an inflexible system with fixed entry fields and limited functionalities. This module focuses on registration practice and is mainly aimed at organisations that own collections and non-professional users.
a flexible system aimed at collection management processes, with collection management institutions and professional users as the target audience. In addition to a basic model, a more flexible version that can be extended and offers the possibility of further development will also be made available.
The systems will support generic registration and management workflows that are applicable for the majority of organisations. They will also offer functionalities that are relevant for most users. Additional services aimed at specific user needs and expectations are also possible, but require separate business models.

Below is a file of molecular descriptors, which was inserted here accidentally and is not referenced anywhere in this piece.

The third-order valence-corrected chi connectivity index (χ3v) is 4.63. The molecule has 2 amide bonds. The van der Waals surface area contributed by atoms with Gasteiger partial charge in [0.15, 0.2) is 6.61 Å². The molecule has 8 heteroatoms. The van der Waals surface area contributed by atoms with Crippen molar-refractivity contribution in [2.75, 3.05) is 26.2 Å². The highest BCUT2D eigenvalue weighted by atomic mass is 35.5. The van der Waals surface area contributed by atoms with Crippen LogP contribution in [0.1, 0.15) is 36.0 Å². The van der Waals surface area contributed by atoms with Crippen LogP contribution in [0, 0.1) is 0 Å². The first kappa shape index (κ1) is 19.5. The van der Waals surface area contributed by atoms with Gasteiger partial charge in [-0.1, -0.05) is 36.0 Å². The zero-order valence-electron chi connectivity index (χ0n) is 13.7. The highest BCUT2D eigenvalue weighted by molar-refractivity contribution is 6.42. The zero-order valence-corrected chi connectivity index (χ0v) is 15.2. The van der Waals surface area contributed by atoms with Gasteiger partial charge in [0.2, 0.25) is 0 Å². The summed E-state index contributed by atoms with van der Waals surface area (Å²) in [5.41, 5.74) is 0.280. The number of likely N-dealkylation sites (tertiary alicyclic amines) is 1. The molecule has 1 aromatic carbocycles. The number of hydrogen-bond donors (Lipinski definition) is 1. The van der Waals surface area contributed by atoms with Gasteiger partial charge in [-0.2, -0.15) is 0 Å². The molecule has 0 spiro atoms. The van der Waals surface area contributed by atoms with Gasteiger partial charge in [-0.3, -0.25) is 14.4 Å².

The price tag
We’re aiming for a reasonable and feasible payment model, taking the financial capacity of users into account. Everyone will make a financial contribution to the basic services, with anyone who wants to use additional services or add further developments paying an additional fee.
The content on Erfgoedplus and Erfgoedinzicht is currently accessed through their own web portals. We’re investigating whether access via a shared window is possible for the new modules – by first looking to see if existing initiatives such as hetarchief.be and erfgoedkaart.be (links in Dutch) can offer a solution.
We’re fully committed to enabling exchangeability, and one way we can do this is by providing access APIs and making it possible for other people to pull the data into their own information systems. This enables users to work with the data themselves, for example on their own website or via local heritage websites.
What about the existing systems?